It seems like if the tiny hole isn't a big issue now it will be eventually. I wouldn't want to hold off on getting
A new one and risk paying the price for waiting down the road when I'm not prepared for it.
 
I say replace it. Over time it will get bigger and bigger causing a pop. You'd rather be safe than sorry during these types of situations, believe me. My tires popped during one of my long rides once and I was stuck without working tires 35 miles away from home. Don't end up like me alright? xD
 
Speaking of good tires, Specialized has their Roubaix Pro tire on sale at LBS's, buy one for $40 and the get the second for free. This is a very good tire and now at only $20 each (the cost of one divided in half when you buy one but get two) is very cheap. This is a high mileage tire, with great puncture resistance, and very low rolling resistance, with great handling characteristics.
 
It is typical over the life of a tire to develop small slits and sometimes even small pits in the outer compound of the tire (the rubber that meets the pavement)These are fine and should cause no problems.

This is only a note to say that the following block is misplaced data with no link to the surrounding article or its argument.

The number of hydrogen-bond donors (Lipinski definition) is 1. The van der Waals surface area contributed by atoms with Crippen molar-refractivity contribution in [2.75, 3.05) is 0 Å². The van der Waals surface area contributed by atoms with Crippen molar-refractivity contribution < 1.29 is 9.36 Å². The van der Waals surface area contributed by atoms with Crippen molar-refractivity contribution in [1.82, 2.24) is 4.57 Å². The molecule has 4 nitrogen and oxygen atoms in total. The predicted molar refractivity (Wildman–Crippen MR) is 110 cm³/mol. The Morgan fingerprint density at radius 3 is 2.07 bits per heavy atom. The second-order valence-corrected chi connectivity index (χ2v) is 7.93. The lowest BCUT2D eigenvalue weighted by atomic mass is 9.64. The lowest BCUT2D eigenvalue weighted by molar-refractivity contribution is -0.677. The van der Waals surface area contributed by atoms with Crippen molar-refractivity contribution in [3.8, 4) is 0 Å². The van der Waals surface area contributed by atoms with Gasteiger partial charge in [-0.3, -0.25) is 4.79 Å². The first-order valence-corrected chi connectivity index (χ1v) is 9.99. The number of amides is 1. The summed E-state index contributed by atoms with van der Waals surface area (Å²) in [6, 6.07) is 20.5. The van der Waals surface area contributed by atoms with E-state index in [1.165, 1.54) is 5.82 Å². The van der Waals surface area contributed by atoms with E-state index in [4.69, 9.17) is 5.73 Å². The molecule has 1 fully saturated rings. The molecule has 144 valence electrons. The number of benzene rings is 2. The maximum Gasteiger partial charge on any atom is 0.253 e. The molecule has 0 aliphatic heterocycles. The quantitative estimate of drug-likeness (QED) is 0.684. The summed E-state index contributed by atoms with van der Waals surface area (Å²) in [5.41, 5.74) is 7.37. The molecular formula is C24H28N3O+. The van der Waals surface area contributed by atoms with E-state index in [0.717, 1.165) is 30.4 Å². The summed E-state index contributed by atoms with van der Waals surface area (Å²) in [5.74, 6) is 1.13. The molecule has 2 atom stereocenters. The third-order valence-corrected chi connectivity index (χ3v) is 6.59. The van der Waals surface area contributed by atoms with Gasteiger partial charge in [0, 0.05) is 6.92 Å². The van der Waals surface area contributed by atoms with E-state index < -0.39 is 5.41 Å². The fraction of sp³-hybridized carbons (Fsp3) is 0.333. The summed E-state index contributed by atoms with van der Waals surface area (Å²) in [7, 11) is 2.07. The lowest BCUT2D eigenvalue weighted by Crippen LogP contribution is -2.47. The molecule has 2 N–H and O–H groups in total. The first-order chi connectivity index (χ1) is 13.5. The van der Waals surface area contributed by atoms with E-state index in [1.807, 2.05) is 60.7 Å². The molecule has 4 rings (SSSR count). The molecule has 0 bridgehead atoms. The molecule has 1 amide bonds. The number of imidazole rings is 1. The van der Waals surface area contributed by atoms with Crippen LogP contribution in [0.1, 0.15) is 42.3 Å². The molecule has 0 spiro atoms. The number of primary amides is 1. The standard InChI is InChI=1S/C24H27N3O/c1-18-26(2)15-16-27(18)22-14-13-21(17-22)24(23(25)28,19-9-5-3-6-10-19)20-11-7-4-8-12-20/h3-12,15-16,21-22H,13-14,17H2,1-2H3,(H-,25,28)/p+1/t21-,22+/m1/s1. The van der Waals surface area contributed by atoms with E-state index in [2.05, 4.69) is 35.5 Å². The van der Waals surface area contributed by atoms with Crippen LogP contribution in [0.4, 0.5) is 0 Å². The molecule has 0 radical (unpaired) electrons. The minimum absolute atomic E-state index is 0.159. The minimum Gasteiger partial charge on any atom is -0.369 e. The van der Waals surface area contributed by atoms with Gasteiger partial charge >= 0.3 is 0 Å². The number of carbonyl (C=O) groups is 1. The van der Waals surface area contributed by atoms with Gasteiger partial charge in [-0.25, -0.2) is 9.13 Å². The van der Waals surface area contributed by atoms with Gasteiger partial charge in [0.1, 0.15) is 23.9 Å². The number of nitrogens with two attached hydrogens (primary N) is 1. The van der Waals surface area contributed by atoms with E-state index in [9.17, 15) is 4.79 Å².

If you feel a bump or deformation at that spot while at riding pressure - replace the tire. If you are mid-ride and need to get back, boot the tire. This involves putting a small piece of material between the tube, and the tire. Dollar bills work great. Cut up bib numbers from your local 5k that you don't care about also work (they're tyvek paper which is strong). You can buy a pre-made boot, even cut out an old section of used tire. Reduce pressure by 5-10 psi (around 90) and you should get home. That bump you feel is the tire being so week that the tube can almost push through the tire and blow out. The boot helps stop that. It's meant as a temporary fix but I know people that have ridden another 1000 miles on a booted tire. Heck, I was changing a flat out on the course during a triathlon and found that the tire was already booted. He said it had been there since last year!!! Idiot.